Restore or create species-rich, semi-natural grassland
Overall effectiveness category Awaiting assessment
Number of studies: 6
Background information and definitions
In marginal lands where agriculture ceases to be viable, traditionally managed pastures and hay meadows are frequently abandoned. This leads to an increase in scrub cover, changing the habitat from open grassland to early successional woodland. While this may encourage butterflies and moths which prefer more closed habitats (see “Abandon/fallow grassland to allow early succession”), it is detrimental to species which prefer open habitats. This intervention covers the restoration of species-rich, semi-natural grassland from abandoned pasture or hay meadows, by clearing scrub and/or reintroducing low intensity grazing or mowing management.
For studies on the restoration of grassland from former arable land, “Restore arable land to permanent grassland”. For studies on the restoration of species-rich grassland from intensively managed grassland, see “Reduce grazing intensity on grassland by reducing stocking density”, “Reduce grazing intensity on grassland by seasonal removal of livestock”, “Reduce cutting frequency on grassland” and “Reduce management intensity on permanent grasslands (several interventions at once)”. For studies on the maintenance of species-rich grassland, see “Maintain species-rich, semi-natural grassland”. For studies on grassland restoration outside of a farmland context, see “Habitat restoration and creation – Restore or create grassland/savannas”.
Supporting evidence from individual studies
A replicated, site comparison study in 1993–1994 in 16 alpine meadows in southern Switzerland (Schwarzwälder et al. 1997) found that restored meadows had a similar number of adult heath fritillary Mellicta athalia to old, abandoned meadows, and fewer adult males and caterpillars, but not females, than traditional hay meadows. The abundance of adult male heath fritillaries and caterpillars on restored meadows (males peak: 20–22 individuals/hour; caterpillars: 0–0.2 individuals/hour) was similar to old, abandoned meadows (males: 21 individuals/hour; no caterpillars), but less than traditionally managed hay meadows (males: 30 individuals/hour; caterpillars: 0.5–3.5 individuals/hour) and recently abandoned meadows (males: 40 individuals/hour; caterpillars: 4–8 individuals/hour). The number of females was not significantly different between meadows (restored: 7–14; old abandoned: 5; traditional: 5; recently abandoned: 14 individuals/hour). Marked butterflies were recorded moving between all habitat types. From 1992, two abandoned meadows were restored by annual mowing, and two were restored by mowing every 4–5 years. Five old, abandoned meadows had been unmanaged for >25 years, five traditional hay meadows were mown once/year in June or July, two recently abandoned meadows had been unmanaged for around six years. From June–July 1993–1994, adult butterflies were caught and marked for 45 minutes/meadow every other day. In 1994, each meadow was searched for three hours, spread over several days, to record solitary caterpillars.Study and other actions tested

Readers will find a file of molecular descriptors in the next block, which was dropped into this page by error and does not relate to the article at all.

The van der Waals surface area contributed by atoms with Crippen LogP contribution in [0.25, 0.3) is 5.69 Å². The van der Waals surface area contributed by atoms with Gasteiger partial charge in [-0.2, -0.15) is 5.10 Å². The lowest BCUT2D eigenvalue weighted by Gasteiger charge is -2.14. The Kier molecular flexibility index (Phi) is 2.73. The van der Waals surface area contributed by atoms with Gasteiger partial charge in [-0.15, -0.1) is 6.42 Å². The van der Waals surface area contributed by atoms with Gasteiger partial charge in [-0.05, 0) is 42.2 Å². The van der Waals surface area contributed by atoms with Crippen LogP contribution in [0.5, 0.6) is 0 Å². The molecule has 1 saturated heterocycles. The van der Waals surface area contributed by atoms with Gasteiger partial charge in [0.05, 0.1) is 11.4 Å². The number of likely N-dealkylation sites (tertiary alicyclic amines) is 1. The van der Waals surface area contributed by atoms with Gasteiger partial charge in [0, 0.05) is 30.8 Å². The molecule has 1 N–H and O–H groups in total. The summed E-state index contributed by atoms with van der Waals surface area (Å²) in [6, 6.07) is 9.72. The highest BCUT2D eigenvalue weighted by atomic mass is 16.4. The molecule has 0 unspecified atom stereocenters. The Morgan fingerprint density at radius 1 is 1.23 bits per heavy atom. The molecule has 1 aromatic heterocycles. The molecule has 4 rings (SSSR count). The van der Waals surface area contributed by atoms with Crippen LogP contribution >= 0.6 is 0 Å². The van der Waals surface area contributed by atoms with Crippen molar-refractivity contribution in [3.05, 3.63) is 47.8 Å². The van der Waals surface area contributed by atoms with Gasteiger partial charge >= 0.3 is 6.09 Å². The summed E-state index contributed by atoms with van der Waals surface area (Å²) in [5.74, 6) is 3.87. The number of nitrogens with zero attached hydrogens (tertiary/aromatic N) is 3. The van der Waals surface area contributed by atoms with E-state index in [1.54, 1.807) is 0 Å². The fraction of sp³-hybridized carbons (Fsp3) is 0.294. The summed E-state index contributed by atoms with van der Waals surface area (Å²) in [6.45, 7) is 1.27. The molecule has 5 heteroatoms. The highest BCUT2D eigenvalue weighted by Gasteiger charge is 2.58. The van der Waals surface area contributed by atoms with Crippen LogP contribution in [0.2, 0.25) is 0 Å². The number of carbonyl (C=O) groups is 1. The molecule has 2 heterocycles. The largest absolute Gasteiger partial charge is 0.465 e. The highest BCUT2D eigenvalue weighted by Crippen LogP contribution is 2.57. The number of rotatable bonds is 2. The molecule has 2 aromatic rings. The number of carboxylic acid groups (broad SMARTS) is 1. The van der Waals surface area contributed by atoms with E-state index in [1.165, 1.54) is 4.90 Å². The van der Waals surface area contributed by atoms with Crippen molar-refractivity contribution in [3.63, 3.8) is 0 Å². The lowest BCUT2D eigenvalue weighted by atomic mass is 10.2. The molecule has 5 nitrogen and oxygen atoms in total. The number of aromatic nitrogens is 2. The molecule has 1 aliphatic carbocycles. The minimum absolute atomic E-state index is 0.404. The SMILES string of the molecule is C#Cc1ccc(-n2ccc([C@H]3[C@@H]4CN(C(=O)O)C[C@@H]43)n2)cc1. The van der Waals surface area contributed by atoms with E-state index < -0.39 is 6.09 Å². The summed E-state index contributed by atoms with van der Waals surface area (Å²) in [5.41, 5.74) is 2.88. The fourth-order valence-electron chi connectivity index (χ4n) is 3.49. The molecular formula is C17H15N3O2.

A replicated, site comparison study in 1999–2000 in southwest Finland (Poyry et al. 2004, same experimental set-up as 3) found that species-rich grasslands restored with cattle grazing had a lower abundance and species richness of butterflies and day-flying moths than abandoned (unrestored) grassland. The abundance of butterflies and moths was lower in both restored (126 individuals) and continuously grazed pastures (126 individuals) than in abandoned, unrestored pastures (306 individuals). The number of species was also lower in restored pastures (22 species) than in abandoned pastures (33 species), but the number in continuously grazed pastures was intermediate (26 species). Butterflies and moths were monitored in 1999 or 2000 on 10 restored pastures where, after at least 10 years of abandonment, grazing had re-started 3–8 years before the study, 12 abandoned pastures which had not been grazed for at least 10 years, and 11 continuously grazed pastures. All restored and most continuously grazed pastures received support under the Finnish agri-environment scheme. All grazing was by cattle. Butterflies and day-flying moths were counted along transects four (1999) or seven (2000) times from May–August. Either searching time (1999) or transect length (2000) were standardized across sites.Study and other actions tested